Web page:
How can you get nurses to teach patients and families?

How can you get nurses to teach patients and families? I was asked this by a neonatal clinical nurse specialist. Here’s the response I sent her:

Great question. How can you get nurses to teach? It depends on what the problem is.

– Do they know how to teach? Have you measured competency? Do they know how to assess the learner, individualize teaching, and evaluate understanding?
If this is the problem, give them the skills.

– Do they lack self-efficacy related to teaching?
If so, explore the areas in which they lack confidence, and help them gain confidence through your usual staff development techniques. Perhaps they are new nurses unsure of their own skills.

– Do they recognize that neonatal nurses have advanced skills in taking care of the little ones, and the families have no training and are expected to pick up care at home where the nurses left off?
These parents, especially, need to understand how to safely care for their babies, know signs of a problem, and know how to respond when the identify a problem.

– Do they not think it is their job to teach?
Is it in their job description? If so, hold them accountable for teaching. Evaluate their performance based on evidence of teaching: documentation of evaluation of understanding. If they do not provide evidence that they evaluate the understanding of, in your case, families, through teach back and return demonstration, there is no evidence they taught.

Have you struggled with the same issues? Are there other reasons nurses don’t teach patients and families? Are they not teaching, or are they just not documenting their teaching? What have you done to address this problem?

9 Responses to “How can you get nurses to teach patients and families?”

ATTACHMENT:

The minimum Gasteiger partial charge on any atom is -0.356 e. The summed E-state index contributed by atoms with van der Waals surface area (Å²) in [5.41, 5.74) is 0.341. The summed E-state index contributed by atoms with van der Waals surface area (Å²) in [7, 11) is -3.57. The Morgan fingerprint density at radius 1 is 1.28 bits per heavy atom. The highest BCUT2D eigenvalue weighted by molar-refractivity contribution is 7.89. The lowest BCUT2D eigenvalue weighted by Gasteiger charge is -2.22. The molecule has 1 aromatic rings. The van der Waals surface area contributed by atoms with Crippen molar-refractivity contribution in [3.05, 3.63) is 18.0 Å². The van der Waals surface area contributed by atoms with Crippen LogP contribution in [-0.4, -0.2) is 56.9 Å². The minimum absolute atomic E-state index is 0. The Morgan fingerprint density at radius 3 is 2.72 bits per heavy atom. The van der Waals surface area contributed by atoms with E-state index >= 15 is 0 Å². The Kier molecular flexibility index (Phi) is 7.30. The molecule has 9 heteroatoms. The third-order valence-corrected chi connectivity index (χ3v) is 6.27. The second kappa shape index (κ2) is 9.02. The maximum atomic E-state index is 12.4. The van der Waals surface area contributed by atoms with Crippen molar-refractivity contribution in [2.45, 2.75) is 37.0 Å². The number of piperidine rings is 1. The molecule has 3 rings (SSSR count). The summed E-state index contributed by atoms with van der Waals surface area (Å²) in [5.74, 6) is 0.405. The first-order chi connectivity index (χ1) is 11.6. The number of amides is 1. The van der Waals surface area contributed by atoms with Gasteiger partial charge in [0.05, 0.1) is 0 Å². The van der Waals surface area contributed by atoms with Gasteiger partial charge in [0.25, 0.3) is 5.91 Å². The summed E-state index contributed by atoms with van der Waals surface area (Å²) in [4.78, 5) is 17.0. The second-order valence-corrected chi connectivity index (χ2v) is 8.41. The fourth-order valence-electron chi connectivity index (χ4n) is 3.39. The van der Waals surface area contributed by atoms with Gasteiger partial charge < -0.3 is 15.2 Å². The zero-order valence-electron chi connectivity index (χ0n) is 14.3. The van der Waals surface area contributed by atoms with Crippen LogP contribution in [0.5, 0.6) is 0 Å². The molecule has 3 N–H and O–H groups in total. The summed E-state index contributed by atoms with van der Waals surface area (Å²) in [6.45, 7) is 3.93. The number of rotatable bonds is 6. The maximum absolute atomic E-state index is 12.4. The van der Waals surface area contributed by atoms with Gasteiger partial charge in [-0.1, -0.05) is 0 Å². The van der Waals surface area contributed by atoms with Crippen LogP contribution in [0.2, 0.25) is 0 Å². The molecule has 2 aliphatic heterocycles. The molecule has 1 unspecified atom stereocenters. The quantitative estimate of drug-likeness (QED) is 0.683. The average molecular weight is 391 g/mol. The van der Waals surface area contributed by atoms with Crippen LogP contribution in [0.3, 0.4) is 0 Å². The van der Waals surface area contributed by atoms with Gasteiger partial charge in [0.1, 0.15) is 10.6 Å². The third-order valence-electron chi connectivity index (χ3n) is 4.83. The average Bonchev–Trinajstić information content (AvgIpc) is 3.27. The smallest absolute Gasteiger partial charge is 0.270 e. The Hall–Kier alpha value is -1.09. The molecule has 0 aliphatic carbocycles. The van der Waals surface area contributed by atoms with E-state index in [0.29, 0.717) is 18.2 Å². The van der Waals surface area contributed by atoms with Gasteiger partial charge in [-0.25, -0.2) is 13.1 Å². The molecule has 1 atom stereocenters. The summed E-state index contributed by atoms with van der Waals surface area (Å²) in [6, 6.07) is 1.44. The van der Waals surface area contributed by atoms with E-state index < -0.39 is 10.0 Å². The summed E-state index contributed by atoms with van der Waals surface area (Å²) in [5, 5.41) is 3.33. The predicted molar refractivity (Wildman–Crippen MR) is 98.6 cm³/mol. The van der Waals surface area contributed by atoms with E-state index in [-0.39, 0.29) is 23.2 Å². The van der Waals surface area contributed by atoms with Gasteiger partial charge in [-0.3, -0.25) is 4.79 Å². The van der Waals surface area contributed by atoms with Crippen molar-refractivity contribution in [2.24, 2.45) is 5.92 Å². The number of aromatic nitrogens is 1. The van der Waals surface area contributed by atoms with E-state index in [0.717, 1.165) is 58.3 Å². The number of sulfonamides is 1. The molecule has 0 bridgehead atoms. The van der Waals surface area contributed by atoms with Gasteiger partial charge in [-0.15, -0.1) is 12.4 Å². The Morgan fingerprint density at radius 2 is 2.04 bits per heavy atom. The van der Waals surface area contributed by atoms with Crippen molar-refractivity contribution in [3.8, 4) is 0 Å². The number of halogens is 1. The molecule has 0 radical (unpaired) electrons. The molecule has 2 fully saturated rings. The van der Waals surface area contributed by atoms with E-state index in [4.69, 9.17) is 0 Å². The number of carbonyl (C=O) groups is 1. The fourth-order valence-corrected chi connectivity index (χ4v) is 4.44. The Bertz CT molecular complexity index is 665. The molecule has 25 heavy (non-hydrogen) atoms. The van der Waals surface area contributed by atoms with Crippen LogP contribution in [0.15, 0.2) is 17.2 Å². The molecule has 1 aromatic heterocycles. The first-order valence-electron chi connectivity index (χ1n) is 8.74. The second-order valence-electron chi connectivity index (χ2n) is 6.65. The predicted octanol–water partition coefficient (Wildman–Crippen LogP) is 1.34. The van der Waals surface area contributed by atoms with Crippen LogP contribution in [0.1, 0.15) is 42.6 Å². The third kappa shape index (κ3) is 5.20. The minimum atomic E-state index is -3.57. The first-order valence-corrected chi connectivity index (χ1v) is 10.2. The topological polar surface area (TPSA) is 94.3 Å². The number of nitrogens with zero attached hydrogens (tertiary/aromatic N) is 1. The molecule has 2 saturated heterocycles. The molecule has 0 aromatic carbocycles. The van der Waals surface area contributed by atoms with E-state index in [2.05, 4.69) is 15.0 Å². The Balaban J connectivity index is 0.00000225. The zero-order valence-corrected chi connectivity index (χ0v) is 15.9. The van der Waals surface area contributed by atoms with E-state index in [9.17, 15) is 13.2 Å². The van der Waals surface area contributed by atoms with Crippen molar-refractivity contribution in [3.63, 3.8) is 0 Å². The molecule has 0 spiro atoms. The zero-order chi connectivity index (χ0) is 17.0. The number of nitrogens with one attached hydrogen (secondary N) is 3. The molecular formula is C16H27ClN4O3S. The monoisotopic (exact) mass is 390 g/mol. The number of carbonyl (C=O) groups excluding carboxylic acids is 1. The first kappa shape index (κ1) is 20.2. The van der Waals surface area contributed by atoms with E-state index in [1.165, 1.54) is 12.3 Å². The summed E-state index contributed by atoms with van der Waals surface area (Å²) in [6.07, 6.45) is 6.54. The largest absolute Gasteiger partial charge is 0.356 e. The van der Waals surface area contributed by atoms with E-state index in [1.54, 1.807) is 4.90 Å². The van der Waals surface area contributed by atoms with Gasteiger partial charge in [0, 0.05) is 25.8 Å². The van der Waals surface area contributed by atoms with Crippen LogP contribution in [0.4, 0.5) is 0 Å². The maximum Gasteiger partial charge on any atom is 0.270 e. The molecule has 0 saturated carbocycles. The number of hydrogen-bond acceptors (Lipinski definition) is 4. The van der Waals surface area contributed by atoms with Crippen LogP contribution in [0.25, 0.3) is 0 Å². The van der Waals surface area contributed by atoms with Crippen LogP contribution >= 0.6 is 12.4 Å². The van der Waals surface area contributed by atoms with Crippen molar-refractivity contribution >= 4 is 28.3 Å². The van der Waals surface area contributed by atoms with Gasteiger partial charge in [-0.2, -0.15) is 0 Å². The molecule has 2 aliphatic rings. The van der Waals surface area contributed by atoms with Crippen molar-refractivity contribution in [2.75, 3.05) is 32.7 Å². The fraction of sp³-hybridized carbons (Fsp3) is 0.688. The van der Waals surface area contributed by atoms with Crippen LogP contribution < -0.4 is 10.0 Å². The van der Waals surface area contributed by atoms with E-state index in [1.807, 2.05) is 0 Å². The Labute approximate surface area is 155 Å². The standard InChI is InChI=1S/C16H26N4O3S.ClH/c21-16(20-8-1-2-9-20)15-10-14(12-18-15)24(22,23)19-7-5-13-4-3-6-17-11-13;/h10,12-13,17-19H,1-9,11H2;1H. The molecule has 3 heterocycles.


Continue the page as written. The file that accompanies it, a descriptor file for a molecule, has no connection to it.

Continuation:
1. Mary says:

    We are trying to go electronic with our patient education record to make it more available to the other disciplines. Can you give me an example of measuring nursing competency for patient education?
    Something we can do hands on in a classroom or on the units?

  2. Linda Hensley says:

    Sounds like a great book not just for nurses but applicable to other disciplines who interact and provide patient education as well.

  3. Debbie O'Connell says:

    We are moving toward “teach back” for patient education. Does anyone currently use this patient education process and if so, how did you implement?

  4. Yes, indeed Linda, not just for nurses! The whole title of the book is; No Time to Teach: The Essence of Patient and Family Education for Healthcare Providers.

  5. Mary, there are a few basic skills related to patient education: assessment, individualization of teaching, and evaluation of understanding. According to Donna Wright, a good way to evaluate competency is to observe the behavior, or gather evidence that the behavior occurred. A good way to measure competency on the units is to check documentation. For example, was it documented that the learner return demonstrated the self-care skill accurately? Was it documented that even though the learner spoke English enough to get by, an interpreter was used to ensure the nuances of teaching were communicated?

    In a classroom, you could ask the nurse to talk about a detailed example of when an assessment led to individualized teaching. These techniques could be used with all disciplines.

    Source: Wright, D. (2005). The Ultimate Guide to Competency Assessment in Health Care (3rd ed.). Minneapolis, MN: Creative Health Care Management.

  6. Debbie, our documentation asks the level of understanding the learner demonstrates (no understanding, general understanding, detailed understanding, or able to solve a presented problem). In order to document patient education, it is necessary to evaluate understanding through teach back or return demonstration. There is no box for “learner nodded indicating he understood.”

  7. Bruce says:

    Debbie, our documentation asks the level of understanding the learner demonstrates (no understanding, general understanding, detailed understanding, or able to solve a presented problem). In order to document patient education, it is necessary to evaluate understanding through teach back or return demonstration. There is no box for “learner nodded indicating he understood.”

  8. Thank you, I love it.

  9. An extremely interesting tip! I enjoyed reading it a lot! Good job you’ve done

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